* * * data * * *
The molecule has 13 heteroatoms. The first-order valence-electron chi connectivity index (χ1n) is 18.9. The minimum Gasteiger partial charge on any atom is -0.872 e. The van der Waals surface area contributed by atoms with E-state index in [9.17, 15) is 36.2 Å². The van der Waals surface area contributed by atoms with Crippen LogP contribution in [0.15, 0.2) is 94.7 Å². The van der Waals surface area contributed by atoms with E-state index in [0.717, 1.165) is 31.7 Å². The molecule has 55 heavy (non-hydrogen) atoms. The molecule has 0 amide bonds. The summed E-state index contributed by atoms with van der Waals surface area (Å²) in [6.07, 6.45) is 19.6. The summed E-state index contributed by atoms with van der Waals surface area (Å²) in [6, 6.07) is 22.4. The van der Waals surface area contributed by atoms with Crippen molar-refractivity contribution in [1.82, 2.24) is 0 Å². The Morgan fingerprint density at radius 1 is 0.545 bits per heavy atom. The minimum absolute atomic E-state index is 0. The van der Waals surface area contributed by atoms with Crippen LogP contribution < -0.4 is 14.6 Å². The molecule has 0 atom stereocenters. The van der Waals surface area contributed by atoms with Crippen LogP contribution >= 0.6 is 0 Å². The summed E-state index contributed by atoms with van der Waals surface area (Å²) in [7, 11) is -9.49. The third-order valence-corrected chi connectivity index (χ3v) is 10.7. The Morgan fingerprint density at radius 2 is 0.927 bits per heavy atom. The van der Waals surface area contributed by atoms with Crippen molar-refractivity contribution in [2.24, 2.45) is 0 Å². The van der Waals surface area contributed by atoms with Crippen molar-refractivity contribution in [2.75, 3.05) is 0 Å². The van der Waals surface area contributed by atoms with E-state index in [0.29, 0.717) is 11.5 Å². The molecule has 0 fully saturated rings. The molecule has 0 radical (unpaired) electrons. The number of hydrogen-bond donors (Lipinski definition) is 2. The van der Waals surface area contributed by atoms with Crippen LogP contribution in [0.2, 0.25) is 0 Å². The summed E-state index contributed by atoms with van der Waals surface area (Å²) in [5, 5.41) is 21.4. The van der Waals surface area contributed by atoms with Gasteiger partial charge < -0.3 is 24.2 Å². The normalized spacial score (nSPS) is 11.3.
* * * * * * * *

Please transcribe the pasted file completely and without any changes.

The molecule has 13 heteroatoms. The first-order valence-electron chi connectivity index (χ1n) is 18.9. The minimum Gasteiger partial charge on any atom is -0.872 e. The van der Waals surface area contributed by atoms with E-state index in [9.17, 15) is 36.2 Å². The van der Waals surface area contributed by atoms with Crippen LogP contribution in [0.15, 0.2) is 94.7 Å². The van der Waals surface area contributed by atoms with E-state index in [0.717, 1.165) is 31.7 Å². The molecule has 55 heavy (non-hydrogen) atoms. The molecule has 0 amide bonds. The summed E-state index contributed by atoms with van der Waals surface area (Å²) in [6.07, 6.45) is 19.6. The summed E-state index contributed by atoms with van der Waals surface area (Å²) in [6, 6.07) is 22.4. The van der Waals surface area contributed by atoms with Crippen molar-refractivity contribution in [1.82, 2.24) is 0 Å². The Morgan fingerprint density at radius 1 is 0.545 bits per heavy atom. The minimum absolute atomic E-state index is 0. The van der Waals surface area contributed by atoms with Crippen LogP contribution < -0.4 is 14.6 Å². The molecule has 0 atom stereocenters. The van der Waals surface area contributed by atoms with Crippen LogP contribution >= 0.6 is 0 Å². The summed E-state index contributed by atoms with van der Waals surface area (Å²) in [7, 11) is -9.49. The third-order valence-corrected chi connectivity index (χ3v) is 10.7. The Morgan fingerprint density at radius 2 is 0.927 bits per heavy atom. The van der Waals surface area contributed by atoms with Crippen molar-refractivity contribution in [2.24, 2.45) is 0 Å². The van der Waals surface area contributed by atoms with Crippen molar-refractivity contribution in [2.75, 3.05) is 0 Å². The van der Waals surface area contributed by atoms with E-state index in [0.29, 0.717) is 11.5 Å². The molecule has 0 fully saturated rings. The molecule has 0 radical (unpaired) electrons. The number of hydrogen-bond donors (Lipinski definition) is 2. The van der Waals surface area contributed by atoms with Crippen LogP contribution in [0.2, 0.25) is 0 Å². The summed E-state index contributed by atoms with van der Waals surface area (Å²) in [5, 5.41) is 21.4. The van der Waals surface area contributed by atoms with Gasteiger partial charge < -0.3 is 24.2 Å². The normalized spacial score (nSPS) is 11.3.